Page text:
nep-evo New Economics Papers
on Evolutionary Economics
Issue of 2023‒03‒06
eight papers chosen by
Matthew Baker
City University of New York

  1. Slavery and the British Industrial Revolution By Heblich, Stephan; Redding, Stephen J.; Voth, Hans-Joachim
  2. The Middle-Eastern marriage pattern? Malthusian dynamics in nineteenth-century Egypt By Kumon, Yuzuru; Saleh, Mohamed
  3. Integration Vs Cultural Persistence: Fertility and Working Time among Second-Generation Migrants in France By Thomas Baudin; Keiti Kondi
  4. Is Society caught up in a Death Spiral? Modeling Societal Demise and its Reversal By Schippers, M.C.; Ioannidis, J.P.A.; Luijks, M.W.J.
  5. The Effects of Hofstede's Cultural Dimensions on Pro-Environmental Behaviour: How Culture Influences Environmentally Conscious Behaviour By Szabolcs Nagy; Csilla Konyha Molnarne
  6. BEAST-Net: Learning novel behavioral insights using a neural network adaptation of a behavioral model By Shoshan, Vered; Hazan, Tamir; Plonsky, Ori
  7. Cooperative cultural groupings (extract) By Philippe Henry
  8. A Note on Salience of Own Preferences and the Consensus Effect By Thomas Dohmen; Simone Quercia; Jana Willrodt

  1. By: Heblich, Stephan; Redding, Stephen J.; Voth, Hans-Joachim
    Abstract: Did overseas slave-holding by Britons accelerate the Industrial Revolution? We provide theory and evidence on the contribution of slave wealth to Britain's growth prior to 1835. We compare areas of Britain with high and low exposure to the colonial plantation economy, using granular data on wealth from compensation records. Before the major expansion of slave holding from the 1640s onwards, both types of area exhibited similar levels of economic activity. However, by the 1830s, slavery wealth is strongly correlated with economic development - slave-holding areas are less agricultural, closer to cotton mills, and have higher property wealth. We rationalize these findings using a dynamic spatial model, where slavery investment raises the return to capital accumulation, expanding production in capital-intensive sectors. To establish causality, we use arguably exogenous variation in slave mortality on the passage from Africa to the Indies, driven by weather shocks. We show that weather shocks influenced the continued involvement of ancestors in the slave trade; weather-induced slave mortality of slave-trading ancestors in each area is strongly predictive of slaveholding in 1833. Quantifying our model using the observed data, we find that Britain would have been substantially poorer and more agricultural in the absence of overseas slave wealth. Overall, our findings are consistent with the view that slavery wealth accelerated Britain's industrial revolution.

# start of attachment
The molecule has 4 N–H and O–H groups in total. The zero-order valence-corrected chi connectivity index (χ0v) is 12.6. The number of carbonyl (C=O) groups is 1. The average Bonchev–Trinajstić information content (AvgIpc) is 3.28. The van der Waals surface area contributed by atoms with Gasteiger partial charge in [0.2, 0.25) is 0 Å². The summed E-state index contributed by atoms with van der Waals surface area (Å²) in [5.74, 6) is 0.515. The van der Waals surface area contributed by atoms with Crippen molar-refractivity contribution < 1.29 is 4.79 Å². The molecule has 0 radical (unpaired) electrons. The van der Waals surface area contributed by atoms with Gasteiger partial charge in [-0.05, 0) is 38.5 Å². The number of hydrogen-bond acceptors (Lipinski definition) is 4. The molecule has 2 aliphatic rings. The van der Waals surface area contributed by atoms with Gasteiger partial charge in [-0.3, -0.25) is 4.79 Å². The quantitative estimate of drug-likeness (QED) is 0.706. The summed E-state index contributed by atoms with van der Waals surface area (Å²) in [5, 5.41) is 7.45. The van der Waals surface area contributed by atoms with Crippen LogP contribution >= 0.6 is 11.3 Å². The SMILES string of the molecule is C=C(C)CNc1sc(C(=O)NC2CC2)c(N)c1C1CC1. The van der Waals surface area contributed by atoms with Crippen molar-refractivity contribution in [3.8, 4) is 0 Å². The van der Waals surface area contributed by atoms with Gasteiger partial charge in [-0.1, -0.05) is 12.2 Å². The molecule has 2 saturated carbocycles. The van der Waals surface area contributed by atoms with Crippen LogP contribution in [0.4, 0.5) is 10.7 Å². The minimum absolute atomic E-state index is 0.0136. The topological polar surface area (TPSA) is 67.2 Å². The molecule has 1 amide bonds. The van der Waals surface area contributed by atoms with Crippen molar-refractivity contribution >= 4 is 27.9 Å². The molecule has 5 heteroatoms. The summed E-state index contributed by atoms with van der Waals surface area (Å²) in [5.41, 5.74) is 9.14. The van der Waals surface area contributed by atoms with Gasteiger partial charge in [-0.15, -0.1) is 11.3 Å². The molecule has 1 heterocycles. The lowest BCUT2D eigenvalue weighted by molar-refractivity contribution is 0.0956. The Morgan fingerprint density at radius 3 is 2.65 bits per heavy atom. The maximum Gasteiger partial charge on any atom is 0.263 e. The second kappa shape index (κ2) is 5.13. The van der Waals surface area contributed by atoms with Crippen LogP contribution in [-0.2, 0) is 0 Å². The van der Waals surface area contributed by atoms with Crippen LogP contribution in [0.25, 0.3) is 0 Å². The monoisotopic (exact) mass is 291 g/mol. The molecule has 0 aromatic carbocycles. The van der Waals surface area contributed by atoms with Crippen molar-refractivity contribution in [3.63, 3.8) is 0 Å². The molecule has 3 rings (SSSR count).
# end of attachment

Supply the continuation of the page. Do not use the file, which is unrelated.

Keywords: industrial revolution; overseas slave-holding; slavery wealth
    JEL: J15 N63
    Date: 2022–11–16
  2. By: Kumon, Yuzuru; Saleh, Mohamed
    Abstract: Malthus predicted that fertility rises with income and that people regulate fertility via regulating marriage. However, evidence on the Malthusian equilibrium has been mostly confined to Europe and East Asia. We employ Egypt's population censuses of 1848 and 1868 to provide the first evidence on the preindustrial Malthusian dynamics in the Middle East and North Africa. At the aggregate level, we document rural Egyptian women having a high fertility rate that is close to the Western European level, combined with low age at marriage and low celibacy rate, that are closer to the East Asian levels. This resulted in a uniquely high fertility regime that was probably offset by the high child mortality. Next, we provide individual-level evidence on the positive correlation between fertility and income (occupation). We find that the higher fertility of rural white-collar men is attributed to their marriage behaviour, and not to marital fertility. Specifically, white-collar men's higher polygyny explains 45 per cent of their fertility advantage, whereas their higher marriage rate and lower wife's age at marriage explains 55 per cent. Therefore, polygyny was an additional factor that led to a steeper income–fertility curve than in Western Europe by enabling the rural middle class to out-breed the poor.